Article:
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Publication numberUS2802259 A
Publication typeGrant
Publication dateAug 13, 1957
Filing dateJul 12, 1954
Priority dateJul 12, 1954
Publication numberUS 2802259 A, US 2802259A, US-A-2802259, US2802259 A, US2802259A
InventorsStoner Arthur E
Original AssigneeStoner Arthur E
Export CitationBiBTeX, EndNote, RefMan
External Links: USPTO, USPTO Assignment, Espacenet
Multi-purpose hand tool
US 2802259 A
Abstract  available in
Images(3)
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Claims  available in
Description  (OCR text may contain errors)

3, 1957 A. E. STON ER 2,802,259

MULTI-PURPOSE HAND TOOL Filed Juiy 12. H54 3 Sheets-Sheet 2 I INVENT O R v A/er/w/etsrolvm QQQW ATTORNEY Aug. 13, 1957 A. 5. STONER V 7 2,802,259

MULTI-PURPOSE HAND TOOL Fiied July 12, 1954 s Sheets-Sheet :5

INVENTOR AFT/V085 570/145? ATTORNEY United States Patent MULTI-PURPDSE HAND TOOL Arthur E. Stoner, Dayton, Ohio Application July 12,1954, Serial No. 442,668

4 Claims. (Cl. 30-46) The present invention relates to tool means and more particularly to novel pocket-size combination hand tools.

Combination tools wherein a number of generally useful tools are incorporated in a single structure are well known in the art and are of inestimable value. The value of such tools is particularly appreciated in the home, shop, or in the field where it is highly desirable to have a compact unitary structure embodying anumber of simple commonlyknown tools to accomplish various tasks. Such a simple compact structure eliminates the expense of purchasing a number of different or individual :tool elements, assures the more rapid completion of a task by eliminating the lost motion involved in switching from one individual tool to another, and provides a compact structure that requires little room, consequently permitting easy storage on the person, in a drawer, or-in a tool box. United States Letters Patent Number 908,346 issued to E. H. Smith and United States Letters Patent Number 2,230,376 issued to E. Cullen are representative of the foregoing described combination hand tools, and have been found to be extremely practical .and useful.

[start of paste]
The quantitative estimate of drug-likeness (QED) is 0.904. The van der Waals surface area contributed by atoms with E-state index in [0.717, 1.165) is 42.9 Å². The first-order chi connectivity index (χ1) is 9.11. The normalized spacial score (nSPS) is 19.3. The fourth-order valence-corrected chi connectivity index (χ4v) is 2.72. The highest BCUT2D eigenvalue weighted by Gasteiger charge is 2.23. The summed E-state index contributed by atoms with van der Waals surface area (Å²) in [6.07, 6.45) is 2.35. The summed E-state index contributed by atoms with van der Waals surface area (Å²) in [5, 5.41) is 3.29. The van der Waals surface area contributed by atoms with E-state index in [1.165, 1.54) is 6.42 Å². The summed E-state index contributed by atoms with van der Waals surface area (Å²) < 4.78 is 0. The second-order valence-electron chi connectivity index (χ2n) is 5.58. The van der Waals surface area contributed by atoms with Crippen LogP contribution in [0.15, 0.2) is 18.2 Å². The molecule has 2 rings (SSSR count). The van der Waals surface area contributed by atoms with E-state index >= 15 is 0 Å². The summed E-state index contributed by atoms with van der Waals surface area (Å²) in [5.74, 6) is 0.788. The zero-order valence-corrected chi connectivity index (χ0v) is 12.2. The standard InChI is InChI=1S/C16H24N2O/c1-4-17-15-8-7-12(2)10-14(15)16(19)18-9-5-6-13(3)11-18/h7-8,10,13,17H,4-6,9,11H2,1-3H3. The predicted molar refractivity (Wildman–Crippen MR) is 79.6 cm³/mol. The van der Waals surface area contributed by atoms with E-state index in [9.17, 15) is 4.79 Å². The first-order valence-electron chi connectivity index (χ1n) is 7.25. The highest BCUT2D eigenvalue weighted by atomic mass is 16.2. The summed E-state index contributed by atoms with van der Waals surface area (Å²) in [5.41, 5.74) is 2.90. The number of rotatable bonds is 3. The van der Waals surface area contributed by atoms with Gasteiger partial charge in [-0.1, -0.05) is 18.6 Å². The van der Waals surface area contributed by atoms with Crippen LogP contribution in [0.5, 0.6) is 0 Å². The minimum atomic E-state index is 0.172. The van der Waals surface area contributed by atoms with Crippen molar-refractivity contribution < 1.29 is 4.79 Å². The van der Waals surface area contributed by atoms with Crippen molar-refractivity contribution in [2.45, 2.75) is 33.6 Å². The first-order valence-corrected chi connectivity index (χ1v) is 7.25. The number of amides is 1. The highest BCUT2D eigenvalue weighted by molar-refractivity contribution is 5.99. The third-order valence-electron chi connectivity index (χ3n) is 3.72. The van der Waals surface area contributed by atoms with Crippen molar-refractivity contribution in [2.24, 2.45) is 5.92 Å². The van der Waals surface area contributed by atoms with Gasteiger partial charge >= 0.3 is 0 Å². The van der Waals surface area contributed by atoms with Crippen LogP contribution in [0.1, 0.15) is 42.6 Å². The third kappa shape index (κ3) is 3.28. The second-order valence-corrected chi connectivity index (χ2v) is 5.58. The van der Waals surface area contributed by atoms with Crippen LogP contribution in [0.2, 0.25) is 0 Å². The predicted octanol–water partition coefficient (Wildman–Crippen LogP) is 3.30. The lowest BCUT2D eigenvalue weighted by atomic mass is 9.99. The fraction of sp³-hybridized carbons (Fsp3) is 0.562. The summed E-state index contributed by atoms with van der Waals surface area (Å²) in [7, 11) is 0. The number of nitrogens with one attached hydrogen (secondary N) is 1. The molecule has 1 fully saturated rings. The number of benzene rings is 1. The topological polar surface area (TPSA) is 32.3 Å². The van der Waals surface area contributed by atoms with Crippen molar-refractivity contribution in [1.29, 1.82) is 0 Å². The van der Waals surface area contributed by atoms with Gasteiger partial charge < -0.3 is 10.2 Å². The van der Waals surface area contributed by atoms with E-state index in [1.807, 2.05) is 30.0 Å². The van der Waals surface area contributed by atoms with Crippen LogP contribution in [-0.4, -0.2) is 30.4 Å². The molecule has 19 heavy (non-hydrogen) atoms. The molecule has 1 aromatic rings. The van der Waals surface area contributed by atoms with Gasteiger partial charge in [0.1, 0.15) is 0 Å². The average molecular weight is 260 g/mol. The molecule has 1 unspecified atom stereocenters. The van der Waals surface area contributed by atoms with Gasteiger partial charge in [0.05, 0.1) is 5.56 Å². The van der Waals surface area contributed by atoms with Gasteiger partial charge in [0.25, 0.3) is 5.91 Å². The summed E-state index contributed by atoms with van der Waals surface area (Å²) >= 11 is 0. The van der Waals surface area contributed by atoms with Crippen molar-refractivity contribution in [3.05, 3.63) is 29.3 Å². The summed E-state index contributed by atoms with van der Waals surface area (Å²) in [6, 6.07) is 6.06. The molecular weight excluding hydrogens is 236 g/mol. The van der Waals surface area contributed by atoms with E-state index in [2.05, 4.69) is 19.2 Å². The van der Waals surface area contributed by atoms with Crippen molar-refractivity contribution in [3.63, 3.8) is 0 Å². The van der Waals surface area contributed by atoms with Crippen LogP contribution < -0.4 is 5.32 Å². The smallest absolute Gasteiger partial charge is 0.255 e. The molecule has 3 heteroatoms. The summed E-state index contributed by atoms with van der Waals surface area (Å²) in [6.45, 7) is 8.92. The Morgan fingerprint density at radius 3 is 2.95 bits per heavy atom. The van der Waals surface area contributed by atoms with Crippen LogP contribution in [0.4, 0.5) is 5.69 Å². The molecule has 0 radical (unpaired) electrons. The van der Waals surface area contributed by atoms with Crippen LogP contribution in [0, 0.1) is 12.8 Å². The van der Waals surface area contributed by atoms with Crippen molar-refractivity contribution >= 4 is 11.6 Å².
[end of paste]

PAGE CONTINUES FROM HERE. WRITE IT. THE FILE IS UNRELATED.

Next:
The majority of combination tools heretofore .known in the art have been of many different types embodying many different individual tools, however, such prior art devices have been, for the most part, merely annexation of different tools having little or no interrelation of structure or function. That is, such prior art devices have been merely an assemblage of tool elements wherein the combining structure serves little or no purpose in the function or operation of the individual tools.

The present novel invention embodies certain improved details of construction-and function over the Smith,'-Cullen, and similar prior art patents to provide a greater and more improved interrelation of the various tool elements. More particularly the'com'bining structure of the present novel invention is of such construction to assure easy efficient use of any and all the tool elements of this device. In addition the various tool elements are :so 'dis posed that each materially contributes to and improves the function of .the other tool elements of this device.- The unique construction of the present novel invention results in a combination tool that is easier to handle, more compact, and less' expensive to manufacture than similar devices heretofore known in :the art, and also embodies a greater number of tool elements each of which contributes to the Iefiicient functioning of the other 'tool elements .of the present device.

It is therefore aprimaryobject of the present invention to provide novel tool means.

Another object of this invention is .to provide .a novel combination hand tool.